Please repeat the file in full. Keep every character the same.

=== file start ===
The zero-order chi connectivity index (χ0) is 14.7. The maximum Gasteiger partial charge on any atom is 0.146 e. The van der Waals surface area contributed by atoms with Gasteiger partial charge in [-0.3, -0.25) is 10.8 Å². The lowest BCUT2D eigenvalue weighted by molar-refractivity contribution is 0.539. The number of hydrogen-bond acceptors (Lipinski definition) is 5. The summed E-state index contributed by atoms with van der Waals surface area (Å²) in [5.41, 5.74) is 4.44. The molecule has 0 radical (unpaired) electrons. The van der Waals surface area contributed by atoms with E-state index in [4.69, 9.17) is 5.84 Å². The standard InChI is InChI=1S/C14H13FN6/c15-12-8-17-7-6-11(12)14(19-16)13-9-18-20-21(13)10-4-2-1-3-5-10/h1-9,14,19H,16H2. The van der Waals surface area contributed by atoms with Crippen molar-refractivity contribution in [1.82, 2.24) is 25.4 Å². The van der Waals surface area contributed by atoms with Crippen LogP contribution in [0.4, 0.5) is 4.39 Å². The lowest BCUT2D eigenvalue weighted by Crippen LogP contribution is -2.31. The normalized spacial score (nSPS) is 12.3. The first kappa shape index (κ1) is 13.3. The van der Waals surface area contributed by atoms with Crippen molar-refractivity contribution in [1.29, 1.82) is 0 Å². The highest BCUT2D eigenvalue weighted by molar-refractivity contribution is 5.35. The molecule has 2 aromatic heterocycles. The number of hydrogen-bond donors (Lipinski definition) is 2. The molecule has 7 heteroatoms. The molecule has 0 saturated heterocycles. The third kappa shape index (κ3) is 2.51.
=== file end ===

The zero-order chi connectivity index (χ0) is 14.7. The maximum Gasteiger partial charge on any atom is 0.146 e. The van der Waals surface area contributed by atoms with Gasteiger partial charge in [-0.3, -0.25) is 10.8 Å². The lowest BCUT2D eigenvalue weighted by molar-refractivity contribution is 0.539. The number of hydrogen-bond acceptors (Lipinski definition) is 5. The summed E-state index contributed by atoms with van der Waals surface area (Å²) in [5.41, 5.74) is 4.44. The molecule has 0 radical (unpaired) electrons. The van der Waals surface area contributed by atoms with E-state index in [4.69, 9.17) is 5.84 Å². The standard InChI is InChI=1S/C14H13FN6/c15-12-8-17-7-6-11(12)14(19-16)13-9-18-20-21(13)10-4-2-1-3-5-10/h1-9,14,19H,16H2. The van der Waals surface area contributed by atoms with Crippen molar-refractivity contribution in [1.82, 2.24) is 25.4 Å². The van der Waals surface area contributed by atoms with Crippen LogP contribution in [0.4, 0.5) is 4.39 Å². The lowest BCUT2D eigenvalue weighted by Crippen LogP contribution is -2.31. The normalized spacial score (nSPS) is 12.3. The first kappa shape index (κ1) is 13.3. The van der Waals surface area contributed by atoms with Crippen molar-refractivity contribution in [1.29, 1.82) is 0 Å². The highest BCUT2D eigenvalue weighted by molar-refractivity contribution is 5.35. The molecule has 2 aromatic heterocycles. The number of hydrogen-bond donors (Lipinski definition) is 2. The molecule has 7 heteroatoms. The molecule has 0 saturated heterocycles. The third kappa shape index (κ3) is 2.51.